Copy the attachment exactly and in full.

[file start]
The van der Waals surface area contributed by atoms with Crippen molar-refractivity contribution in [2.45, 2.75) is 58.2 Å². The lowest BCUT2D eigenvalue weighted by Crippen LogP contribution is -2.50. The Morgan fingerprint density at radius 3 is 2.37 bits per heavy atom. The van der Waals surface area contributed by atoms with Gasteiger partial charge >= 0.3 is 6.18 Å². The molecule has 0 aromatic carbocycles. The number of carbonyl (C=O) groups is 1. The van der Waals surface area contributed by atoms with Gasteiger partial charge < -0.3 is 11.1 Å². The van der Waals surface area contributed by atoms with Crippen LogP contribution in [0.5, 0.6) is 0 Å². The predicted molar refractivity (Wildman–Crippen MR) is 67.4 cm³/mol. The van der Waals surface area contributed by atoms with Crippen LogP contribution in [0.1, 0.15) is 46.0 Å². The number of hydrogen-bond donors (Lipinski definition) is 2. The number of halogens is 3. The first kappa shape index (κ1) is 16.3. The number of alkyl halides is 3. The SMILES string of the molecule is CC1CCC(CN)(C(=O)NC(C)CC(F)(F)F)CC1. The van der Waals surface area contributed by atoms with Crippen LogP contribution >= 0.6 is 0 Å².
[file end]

The van der Waals surface area contributed by atoms with Crippen molar-refractivity contribution in [2.45, 2.75) is 58.2 Å². The lowest BCUT2D eigenvalue weighted by Crippen LogP contribution is -2.50. The Morgan fingerprint density at radius 3 is 2.37 bits per heavy atom. The van der Waals surface area contributed by atoms with Gasteiger partial charge >= 0.3 is 6.18 Å². The molecule has 0 aromatic carbocycles. The number of carbonyl (C=O) groups is 1. The van der Waals surface area contributed by atoms with Gasteiger partial charge < -0.3 is 11.1 Å². The van der Waals surface area contributed by atoms with Crippen LogP contribution in [0.5, 0.6) is 0 Å². The predicted molar refractivity (Wildman–Crippen MR) is 67.4 cm³/mol. The van der Waals surface area contributed by atoms with Crippen LogP contribution in [0.1, 0.15) is 46.0 Å². The number of hydrogen-bond donors (Lipinski definition) is 2. The number of halogens is 3. The first kappa shape index (κ1) is 16.3. The number of alkyl halides is 3. The SMILES string of the molecule is CC1CCC(CN)(C(=O)NC(C)CC(F)(F)F)CC1. The van der Waals surface area contributed by atoms with Crippen LogP contribution >= 0.6 is 0 Å².